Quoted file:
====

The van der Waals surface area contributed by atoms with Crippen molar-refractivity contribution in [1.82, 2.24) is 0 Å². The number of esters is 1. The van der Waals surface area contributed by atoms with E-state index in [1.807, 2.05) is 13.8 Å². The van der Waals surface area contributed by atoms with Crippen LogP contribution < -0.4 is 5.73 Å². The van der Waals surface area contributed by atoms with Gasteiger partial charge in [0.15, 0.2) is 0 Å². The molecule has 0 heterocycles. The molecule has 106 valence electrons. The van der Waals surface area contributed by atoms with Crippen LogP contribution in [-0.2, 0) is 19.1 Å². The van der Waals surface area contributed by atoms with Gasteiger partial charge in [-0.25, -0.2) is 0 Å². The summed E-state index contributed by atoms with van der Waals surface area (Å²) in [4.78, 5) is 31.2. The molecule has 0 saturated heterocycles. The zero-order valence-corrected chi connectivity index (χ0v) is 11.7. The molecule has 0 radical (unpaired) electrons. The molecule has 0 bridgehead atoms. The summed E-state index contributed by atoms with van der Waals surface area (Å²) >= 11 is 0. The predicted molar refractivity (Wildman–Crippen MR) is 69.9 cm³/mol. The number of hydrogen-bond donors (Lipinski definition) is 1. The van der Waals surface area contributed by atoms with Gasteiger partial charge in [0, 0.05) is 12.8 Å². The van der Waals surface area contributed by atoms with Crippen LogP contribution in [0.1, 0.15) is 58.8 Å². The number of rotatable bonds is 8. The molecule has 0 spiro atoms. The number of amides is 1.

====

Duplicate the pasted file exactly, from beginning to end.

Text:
The van der Waals surface area contributed by atoms with Crippen molar-refractivity contribution in [1.82, 2.24) is 0 Å². The number of esters is 1. The van der Waals surface area contributed by atoms with E-state index in [1.807, 2.05) is 13.8 Å². The van der Waals surface area contributed by atoms with Crippen LogP contribution < -0.4 is 5.73 Å². The van der Waals surface area contributed by atoms with Gasteiger partial charge in [0.15, 0.2) is 0 Å². The molecule has 0 heterocycles. The molecule has 106 valence electrons. The van der Waals surface area contributed by atoms with Crippen LogP contribution in [-0.2, 0) is 19.1 Å². The van der Waals surface area contributed by atoms with Gasteiger partial charge in [-0.25, -0.2) is 0 Å². The summed E-state index contributed by atoms with van der Waals surface area (Å²) in [4.78, 5) is 31.2. The molecule has 0 saturated heterocycles. The zero-order valence-corrected chi connectivity index (χ0v) is 11.7. The molecule has 0 radical (unpaired) electrons. The molecule has 0 bridgehead atoms. The summed E-state index contributed by atoms with van der Waals surface area (Å²) >= 11 is 0. The predicted molar refractivity (Wildman–Crippen MR) is 69.9 cm³/mol. The number of hydrogen-bond donors (Lipinski definition) is 1. The van der Waals surface area contributed by atoms with Gasteiger partial charge in [0, 0.05) is 12.8 Å². The van der Waals surface area contributed by atoms with Crippen LogP contribution in [0.1, 0.15) is 58.8 Å². The number of rotatable bonds is 8. The molecule has 0 spiro atoms. The number of amides is 1.